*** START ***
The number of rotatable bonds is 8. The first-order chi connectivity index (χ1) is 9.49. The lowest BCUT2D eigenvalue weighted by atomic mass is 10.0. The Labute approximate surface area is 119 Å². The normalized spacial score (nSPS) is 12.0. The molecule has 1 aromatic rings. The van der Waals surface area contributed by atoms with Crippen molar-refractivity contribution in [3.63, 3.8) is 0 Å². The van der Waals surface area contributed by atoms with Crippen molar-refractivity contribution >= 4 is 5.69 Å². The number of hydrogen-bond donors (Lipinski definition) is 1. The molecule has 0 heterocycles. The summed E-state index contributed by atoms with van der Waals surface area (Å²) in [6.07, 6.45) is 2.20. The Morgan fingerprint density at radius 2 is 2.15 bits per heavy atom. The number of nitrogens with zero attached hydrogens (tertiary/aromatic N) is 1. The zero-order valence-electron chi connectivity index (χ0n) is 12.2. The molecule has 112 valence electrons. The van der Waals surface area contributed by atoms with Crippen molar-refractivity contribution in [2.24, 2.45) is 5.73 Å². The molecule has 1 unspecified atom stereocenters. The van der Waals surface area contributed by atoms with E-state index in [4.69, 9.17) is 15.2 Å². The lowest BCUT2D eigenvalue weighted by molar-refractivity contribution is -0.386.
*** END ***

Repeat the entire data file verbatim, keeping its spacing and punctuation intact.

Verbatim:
The number of rotatable bonds is 8. The first-order chi connectivity index (χ1) is 9.49. The lowest BCUT2D eigenvalue weighted by atomic mass is 10.0. The Labute approximate surface area is 119 Å². The normalized spacial score (nSPS) is 12.0. The molecule has 1 aromatic rings. The van der Waals surface area contributed by atoms with Crippen molar-refractivity contribution in [3.63, 3.8) is 0 Å². The van der Waals surface area contributed by atoms with Crippen molar-refractivity contribution >= 4 is 5.69 Å². The number of hydrogen-bond donors (Lipinski definition) is 1. The molecule has 0 heterocycles. The summed E-state index contributed by atoms with van der Waals surface area (Å²) in [6.07, 6.45) is 2.20. The Morgan fingerprint density at radius 2 is 2.15 bits per heavy atom. The number of nitrogens with zero attached hydrogens (tertiary/aromatic N) is 1. The zero-order valence-electron chi connectivity index (χ0n) is 12.2. The molecule has 112 valence electrons. The van der Waals surface area contributed by atoms with Crippen molar-refractivity contribution in [2.24, 2.45) is 5.73 Å². The molecule has 1 unspecified atom stereocenters. The van der Waals surface area contributed by atoms with E-state index in [4.69, 9.17) is 15.2 Å². The lowest BCUT2D eigenvalue weighted by molar-refractivity contribution is -0.386.